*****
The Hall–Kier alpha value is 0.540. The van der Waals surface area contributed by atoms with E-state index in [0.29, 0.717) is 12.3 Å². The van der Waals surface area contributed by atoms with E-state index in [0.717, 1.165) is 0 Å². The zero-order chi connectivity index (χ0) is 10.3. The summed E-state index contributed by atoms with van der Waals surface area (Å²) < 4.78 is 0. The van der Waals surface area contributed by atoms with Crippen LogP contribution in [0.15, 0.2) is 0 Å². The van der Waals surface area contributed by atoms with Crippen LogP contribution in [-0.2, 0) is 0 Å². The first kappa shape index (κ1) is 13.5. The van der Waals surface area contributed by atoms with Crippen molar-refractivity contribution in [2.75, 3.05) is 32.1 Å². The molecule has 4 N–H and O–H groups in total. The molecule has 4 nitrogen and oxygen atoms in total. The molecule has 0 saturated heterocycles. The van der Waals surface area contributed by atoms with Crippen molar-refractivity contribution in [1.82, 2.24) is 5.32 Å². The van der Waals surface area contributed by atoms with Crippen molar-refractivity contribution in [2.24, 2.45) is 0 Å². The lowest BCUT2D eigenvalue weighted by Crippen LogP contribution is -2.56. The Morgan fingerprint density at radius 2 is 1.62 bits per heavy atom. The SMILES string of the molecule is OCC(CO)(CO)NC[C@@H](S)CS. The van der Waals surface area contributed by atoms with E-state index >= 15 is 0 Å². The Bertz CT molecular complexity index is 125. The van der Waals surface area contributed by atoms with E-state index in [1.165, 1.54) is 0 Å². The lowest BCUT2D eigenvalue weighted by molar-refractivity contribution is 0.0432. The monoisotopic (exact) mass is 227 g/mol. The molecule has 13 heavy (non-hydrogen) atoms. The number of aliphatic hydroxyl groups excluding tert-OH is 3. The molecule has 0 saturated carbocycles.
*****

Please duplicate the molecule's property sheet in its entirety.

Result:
The Hall–Kier alpha value is 0.540. The van der Waals surface area contributed by atoms with E-state index in [0.29, 0.717) is 12.3 Å². The van der Waals surface area contributed by atoms with E-state index in [0.717, 1.165) is 0 Å². The zero-order chi connectivity index (χ0) is 10.3. The summed E-state index contributed by atoms with van der Waals surface area (Å²) < 4.78 is 0. The van der Waals surface area contributed by atoms with Crippen LogP contribution in [0.15, 0.2) is 0 Å². The van der Waals surface area contributed by atoms with Crippen LogP contribution in [-0.2, 0) is 0 Å². The first kappa shape index (κ1) is 13.5. The van der Waals surface area contributed by atoms with Crippen molar-refractivity contribution in [2.75, 3.05) is 32.1 Å². The molecule has 4 N–H and O–H groups in total. The molecule has 4 nitrogen and oxygen atoms in total. The molecule has 0 saturated heterocycles. The van der Waals surface area contributed by atoms with Crippen molar-refractivity contribution in [1.82, 2.24) is 5.32 Å². The van der Waals surface area contributed by atoms with Crippen molar-refractivity contribution in [2.24, 2.45) is 0 Å². The lowest BCUT2D eigenvalue weighted by Crippen LogP contribution is -2.56. The Morgan fingerprint density at radius 2 is 1.62 bits per heavy atom. The SMILES string of the molecule is OCC(CO)(CO)NC[C@@H](S)CS. The van der Waals surface area contributed by atoms with E-state index >= 15 is 0 Å². The Bertz CT molecular complexity index is 125. The van der Waals surface area contributed by atoms with E-state index in [1.165, 1.54) is 0 Å². The lowest BCUT2D eigenvalue weighted by molar-refractivity contribution is 0.0432. The monoisotopic (exact) mass is 227 g/mol. The molecule has 13 heavy (non-hydrogen) atoms. The number of aliphatic hydroxyl groups excluding tert-OH is 3. The molecule has 0 saturated carbocycles.